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Emily Dickinsons letters to Susan Huntington Dickinson were

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Emily Dickinsons letters to Susan Huntington Dickinson were [#permalink]

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Emily Dickinson’s letters to Susan Huntington Dickinson were written over a period beginning a few years before Susan’s marriage to Emily’s brother and ending shortly before Emily’s death in 1886, outnumbering her letters to anyone else.

(A) Dickinson were written over a period beginning a few years before Susan’s marriage to Emily’s brother and ending shortly before Emily’s death in 1886, outnumbering

(B) Dickinson were written over a period that begins a few years before Susan’s marriage to Emily’s brother and ended shortly before Emily’s death in 1886, outnumber

(C) Dickinson, written over a period beginning a few years before Susan’s marriage to Emily’s brother and that ends shortly before Emily’s death in 1886 and outnumbering

(D) Dickinson, which were written over a period beginning a few years before Susan’s marriage to Emily’s brother, ending shortly before Emily’s death in 1886, and outnumbering

(E) Dickinson, which were written over a period beginning a few years before Susan’s marriage to Emily’s brother and ending shortly before Emily’s death in 1886, outnumber
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Re: Emily Dickinsons letters to Susan Huntington Dickinson were [#permalink]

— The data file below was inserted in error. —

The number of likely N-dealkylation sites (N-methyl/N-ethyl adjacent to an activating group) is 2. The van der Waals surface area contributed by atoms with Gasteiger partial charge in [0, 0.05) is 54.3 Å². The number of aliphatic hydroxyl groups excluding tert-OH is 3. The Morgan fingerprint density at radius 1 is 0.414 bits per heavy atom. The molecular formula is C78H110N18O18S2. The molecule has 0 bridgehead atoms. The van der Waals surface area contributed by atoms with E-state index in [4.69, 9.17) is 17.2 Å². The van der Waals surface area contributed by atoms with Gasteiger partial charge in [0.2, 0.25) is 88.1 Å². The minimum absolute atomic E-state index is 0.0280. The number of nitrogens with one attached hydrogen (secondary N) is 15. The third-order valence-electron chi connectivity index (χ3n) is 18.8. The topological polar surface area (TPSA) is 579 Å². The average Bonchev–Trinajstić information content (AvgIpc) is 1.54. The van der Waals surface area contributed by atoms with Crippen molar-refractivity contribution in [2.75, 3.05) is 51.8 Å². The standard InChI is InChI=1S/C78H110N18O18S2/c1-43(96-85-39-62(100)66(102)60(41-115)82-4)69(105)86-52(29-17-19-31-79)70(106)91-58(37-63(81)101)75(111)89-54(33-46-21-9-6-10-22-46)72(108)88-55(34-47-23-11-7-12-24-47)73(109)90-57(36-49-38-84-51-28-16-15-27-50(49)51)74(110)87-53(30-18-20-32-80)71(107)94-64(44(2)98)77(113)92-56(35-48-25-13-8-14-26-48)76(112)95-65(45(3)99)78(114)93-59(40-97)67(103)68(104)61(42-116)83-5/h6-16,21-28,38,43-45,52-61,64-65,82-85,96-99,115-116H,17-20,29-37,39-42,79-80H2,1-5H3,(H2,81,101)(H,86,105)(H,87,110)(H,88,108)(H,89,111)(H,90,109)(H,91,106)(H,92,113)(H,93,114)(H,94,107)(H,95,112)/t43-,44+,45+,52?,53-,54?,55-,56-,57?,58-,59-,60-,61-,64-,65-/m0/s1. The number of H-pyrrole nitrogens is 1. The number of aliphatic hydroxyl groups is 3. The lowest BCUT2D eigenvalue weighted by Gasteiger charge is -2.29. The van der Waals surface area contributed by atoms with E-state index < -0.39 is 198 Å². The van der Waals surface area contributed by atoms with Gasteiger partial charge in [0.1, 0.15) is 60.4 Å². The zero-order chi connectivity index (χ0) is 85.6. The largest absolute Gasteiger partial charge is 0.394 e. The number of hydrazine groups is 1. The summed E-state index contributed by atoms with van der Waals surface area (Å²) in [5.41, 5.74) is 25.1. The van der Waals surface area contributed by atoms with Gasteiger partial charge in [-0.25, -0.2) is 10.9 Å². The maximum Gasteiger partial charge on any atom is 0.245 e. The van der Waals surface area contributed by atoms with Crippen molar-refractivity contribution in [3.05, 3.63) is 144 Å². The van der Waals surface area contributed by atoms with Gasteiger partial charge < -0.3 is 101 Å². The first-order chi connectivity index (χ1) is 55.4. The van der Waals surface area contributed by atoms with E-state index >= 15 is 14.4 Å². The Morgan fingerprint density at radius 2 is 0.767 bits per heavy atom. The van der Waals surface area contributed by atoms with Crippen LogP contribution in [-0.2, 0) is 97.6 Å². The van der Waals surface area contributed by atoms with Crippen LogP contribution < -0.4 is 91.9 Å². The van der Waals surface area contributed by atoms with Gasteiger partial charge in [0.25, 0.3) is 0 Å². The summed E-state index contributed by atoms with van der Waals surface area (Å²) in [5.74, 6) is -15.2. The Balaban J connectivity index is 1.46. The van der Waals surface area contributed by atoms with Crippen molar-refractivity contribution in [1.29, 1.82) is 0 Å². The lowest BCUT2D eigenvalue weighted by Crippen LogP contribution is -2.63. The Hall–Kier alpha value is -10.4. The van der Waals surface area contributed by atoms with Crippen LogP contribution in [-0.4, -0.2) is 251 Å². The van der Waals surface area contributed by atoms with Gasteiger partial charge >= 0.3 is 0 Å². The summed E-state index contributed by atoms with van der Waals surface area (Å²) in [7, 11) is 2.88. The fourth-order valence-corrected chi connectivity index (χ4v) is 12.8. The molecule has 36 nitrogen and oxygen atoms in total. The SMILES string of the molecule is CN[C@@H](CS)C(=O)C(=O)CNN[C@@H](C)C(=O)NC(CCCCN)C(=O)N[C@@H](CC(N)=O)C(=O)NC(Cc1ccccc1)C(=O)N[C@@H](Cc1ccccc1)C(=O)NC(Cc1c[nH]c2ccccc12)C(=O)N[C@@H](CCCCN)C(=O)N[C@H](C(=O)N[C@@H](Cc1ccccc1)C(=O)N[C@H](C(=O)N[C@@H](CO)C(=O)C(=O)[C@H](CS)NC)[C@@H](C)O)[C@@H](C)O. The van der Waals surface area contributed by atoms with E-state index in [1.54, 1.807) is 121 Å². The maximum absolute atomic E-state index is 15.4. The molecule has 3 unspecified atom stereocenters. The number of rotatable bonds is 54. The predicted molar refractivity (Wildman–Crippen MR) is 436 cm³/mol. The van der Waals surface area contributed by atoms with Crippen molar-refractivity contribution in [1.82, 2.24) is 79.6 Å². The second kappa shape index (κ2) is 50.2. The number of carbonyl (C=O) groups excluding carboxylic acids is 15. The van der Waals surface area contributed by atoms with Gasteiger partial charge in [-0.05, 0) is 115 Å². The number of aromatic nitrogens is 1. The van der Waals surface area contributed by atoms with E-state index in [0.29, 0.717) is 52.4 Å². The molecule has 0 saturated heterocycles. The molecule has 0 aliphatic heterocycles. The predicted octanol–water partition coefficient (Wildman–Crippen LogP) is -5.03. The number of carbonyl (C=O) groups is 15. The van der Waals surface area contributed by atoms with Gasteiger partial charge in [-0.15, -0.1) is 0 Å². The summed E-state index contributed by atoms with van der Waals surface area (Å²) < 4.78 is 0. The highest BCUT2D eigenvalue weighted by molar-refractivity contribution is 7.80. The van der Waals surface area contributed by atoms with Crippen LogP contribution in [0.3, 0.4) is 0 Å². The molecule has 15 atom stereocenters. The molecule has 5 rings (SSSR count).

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New post 14 Nov 2012, 23:09
The following examples will help.
1. I sent letters to my dad, which contained my travel descriptions (correct)
2. The computers by Apple, which were bought from amazon were not as per apple standards. (correct)
You are right when you say that which should modify the immediately preceding noun but NOT always. A small preposition phrase which modifies the noun often comes in between and this official question is a proof that the GMAT does not consider the "which touch" rule to be iron clad.
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Re: Emily Dickinsons letters to Susan Huntington Dickinson were [#permalink]

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New post 15 Nov 2012, 04:02
buffaloboy wrote:
Emily Dickinson’s letters to Susan Huntington Dickinson were written over a period beginning a few years before Susan’s marriage to Emily’s brother and
ending shortly before Emily’s death in 1886, outnumbering